Deciphering Access Device Fraud
A little known statute is making news in Florida. Two men were recently sentenced to almost two years in prison and another faces charges for the same offense.
The Palm Beach Post is reporting about two men who were recently convicted of access device fraud and given a jail sentence. The court convicted the defendants on 21 counts of knowingly possessing at least 15 counterfeit access devices with the intention of committing fraud. According to the report, law enforcement searched a vehicle driven by one of the defendants as part of a routine traffic stop. They reportedly found 30 counterfeit credit cards, along with a variety of false indication documents. In June, the defendants pleaded guilty to access device fraud and they recently received prison sentences of 21 months.
Cumberlink.com is also reporting about a device fraud incident involving one accused party. The man allegedly went into a bulk items store and attempted to purchase numerous items, including pre-loaded credit cards. A loss prevention officer reported seeing the man swipe multiple credit cards in an attempt to complete the purchase, but several attempts were allegedly denied. Upon review of the transactions, the loss prevention officer alleges that several of the cards were reported stolen or were part of past fraudulent attempts.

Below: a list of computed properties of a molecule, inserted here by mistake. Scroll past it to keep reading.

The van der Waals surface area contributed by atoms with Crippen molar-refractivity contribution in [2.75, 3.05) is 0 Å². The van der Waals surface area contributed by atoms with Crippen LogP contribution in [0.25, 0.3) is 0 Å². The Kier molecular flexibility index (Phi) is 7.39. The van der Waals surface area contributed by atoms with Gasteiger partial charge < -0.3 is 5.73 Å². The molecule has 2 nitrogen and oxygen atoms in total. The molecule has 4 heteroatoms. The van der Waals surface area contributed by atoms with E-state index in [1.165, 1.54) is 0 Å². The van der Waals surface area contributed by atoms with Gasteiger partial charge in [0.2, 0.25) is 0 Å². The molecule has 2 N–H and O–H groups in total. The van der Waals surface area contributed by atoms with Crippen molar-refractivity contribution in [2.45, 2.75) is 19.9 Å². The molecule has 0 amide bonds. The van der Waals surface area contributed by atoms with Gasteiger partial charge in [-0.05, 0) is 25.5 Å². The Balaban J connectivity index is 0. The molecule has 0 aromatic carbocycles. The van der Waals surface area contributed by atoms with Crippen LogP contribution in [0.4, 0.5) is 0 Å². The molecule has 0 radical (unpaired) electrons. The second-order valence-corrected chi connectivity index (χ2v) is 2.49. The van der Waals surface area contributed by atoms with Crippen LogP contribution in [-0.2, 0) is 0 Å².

A search was conducted and law enforcement agents allegedly found numerous Mastercard gift cards, cell phone refill cards, video game service cards and an additional store gift card. Agents also allege that the man had another 22 gift cards on his person. He is facing 25 counts of felony access device fraud.
The United States Code Section 18 USC 1029 governs access device fraud, which is a theft crime. The elements of the crime require that a person acts knowingly and intentionally with the intent to defraud and:
- Uses or traffics one or more counterfeit access device;
- Produces, traffics or possesses device making equipment; or
- Commits another act pursuant to violation of the statute.
For the purpose of this statute, intent to defraud means acting with the intention to cheat or deceive another. Device making equipment includes mechanisms, equipment or impression making machines that create counterfeit access to funds. Access devices refer to various information that is used to access an account of funds, including cards, personal access codes and account numbers.
To be sure, some common offenses that may fall under the umbrella of access device fraud include:
- Credit card theft;
- Using another person’s credit card without authorization;
- Using fraud to obtain a credit card in the mail;
- Creating a counterfeit credit card;
- Gaining credit card numbers by creating a fake web site or business; and
- Using a credit card number fraudulently.
If convicted of a federal crime, you can face serious penalties to include imprisonment in a federal prison. An aggressive defense is vital to protect yourself from these life changing consequences. If you or a loved one is facing a charge of access device fraud, Miami lawyers Mycki Ratzan and Jude Faccidomo can provide you with a comprehensive defense. Contact Ratzan & Faccidomo, LLC today at (305) 330-3905 for a confidential and free consultation.